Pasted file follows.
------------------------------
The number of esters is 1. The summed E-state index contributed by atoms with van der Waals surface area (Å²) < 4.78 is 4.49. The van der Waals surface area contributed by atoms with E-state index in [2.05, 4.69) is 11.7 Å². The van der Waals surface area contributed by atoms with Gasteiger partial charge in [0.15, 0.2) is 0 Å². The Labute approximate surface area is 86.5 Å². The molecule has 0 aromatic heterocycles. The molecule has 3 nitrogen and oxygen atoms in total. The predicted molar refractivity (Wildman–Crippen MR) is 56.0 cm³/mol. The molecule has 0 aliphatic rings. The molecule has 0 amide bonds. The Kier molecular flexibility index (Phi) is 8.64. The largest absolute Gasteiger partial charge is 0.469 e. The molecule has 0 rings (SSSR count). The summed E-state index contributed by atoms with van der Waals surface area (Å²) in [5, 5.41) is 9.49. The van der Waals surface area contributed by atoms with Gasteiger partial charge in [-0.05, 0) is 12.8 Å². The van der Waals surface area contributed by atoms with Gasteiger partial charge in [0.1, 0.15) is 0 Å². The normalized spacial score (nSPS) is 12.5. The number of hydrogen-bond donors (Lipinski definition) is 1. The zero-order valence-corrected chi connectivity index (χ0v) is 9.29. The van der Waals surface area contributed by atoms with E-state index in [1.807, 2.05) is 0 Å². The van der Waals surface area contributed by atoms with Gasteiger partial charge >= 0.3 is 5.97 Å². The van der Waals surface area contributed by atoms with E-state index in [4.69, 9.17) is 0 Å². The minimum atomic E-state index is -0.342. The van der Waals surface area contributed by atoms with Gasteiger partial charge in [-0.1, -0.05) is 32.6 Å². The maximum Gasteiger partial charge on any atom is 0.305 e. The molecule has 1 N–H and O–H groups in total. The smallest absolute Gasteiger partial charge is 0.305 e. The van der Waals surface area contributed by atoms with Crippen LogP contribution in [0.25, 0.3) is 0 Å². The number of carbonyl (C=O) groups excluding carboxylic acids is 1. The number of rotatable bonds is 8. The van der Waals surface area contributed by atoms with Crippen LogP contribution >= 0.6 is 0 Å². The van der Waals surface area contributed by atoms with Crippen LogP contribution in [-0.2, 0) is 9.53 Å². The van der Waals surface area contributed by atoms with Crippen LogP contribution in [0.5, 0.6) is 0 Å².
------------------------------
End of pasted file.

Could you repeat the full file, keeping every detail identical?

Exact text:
The number of esters is 1. The summed E-state index contributed by atoms with van der Waals surface area (Å²) < 4.78 is 4.49. The van der Waals surface area contributed by atoms with E-state index in [2.05, 4.69) is 11.7 Å². The van der Waals surface area contributed by atoms with Gasteiger partial charge in [0.15, 0.2) is 0 Å². The Labute approximate surface area is 86.5 Å². The molecule has 0 aromatic heterocycles. The molecule has 3 nitrogen and oxygen atoms in total. The predicted molar refractivity (Wildman–Crippen MR) is 56.0 cm³/mol. The molecule has 0 aliphatic rings. The molecule has 0 amide bonds. The Kier molecular flexibility index (Phi) is 8.64. The largest absolute Gasteiger partial charge is 0.469 e. The molecule has 0 rings (SSSR count). The summed E-state index contributed by atoms with van der Waals surface area (Å²) in [5, 5.41) is 9.49. The van der Waals surface area contributed by atoms with Gasteiger partial charge in [-0.05, 0) is 12.8 Å². The van der Waals surface area contributed by atoms with Gasteiger partial charge in [0.1, 0.15) is 0 Å². The normalized spacial score (nSPS) is 12.5. The number of hydrogen-bond donors (Lipinski definition) is 1. The zero-order valence-corrected chi connectivity index (χ0v) is 9.29. The van der Waals surface area contributed by atoms with E-state index in [1.807, 2.05) is 0 Å². The van der Waals surface area contributed by atoms with Gasteiger partial charge >= 0.3 is 5.97 Å². The van der Waals surface area contributed by atoms with E-state index in [4.69, 9.17) is 0 Å². The minimum atomic E-state index is -0.342. The van der Waals surface area contributed by atoms with Gasteiger partial charge in [-0.1, -0.05) is 32.6 Å². The maximum Gasteiger partial charge on any atom is 0.305 e. The molecule has 1 N–H and O–H groups in total. The smallest absolute Gasteiger partial charge is 0.305 e. The van der Waals surface area contributed by atoms with Crippen LogP contribution in [0.25, 0.3) is 0 Å². The number of carbonyl (C=O) groups excluding carboxylic acids is 1. The number of rotatable bonds is 8. The van der Waals surface area contributed by atoms with Crippen LogP contribution >= 0.6 is 0 Å². The van der Waals surface area contributed by atoms with Crippen LogP contribution in [-0.2, 0) is 9.53 Å². The van der Waals surface area contributed by atoms with Crippen LogP contribution in [0.5, 0.6) is 0 Å².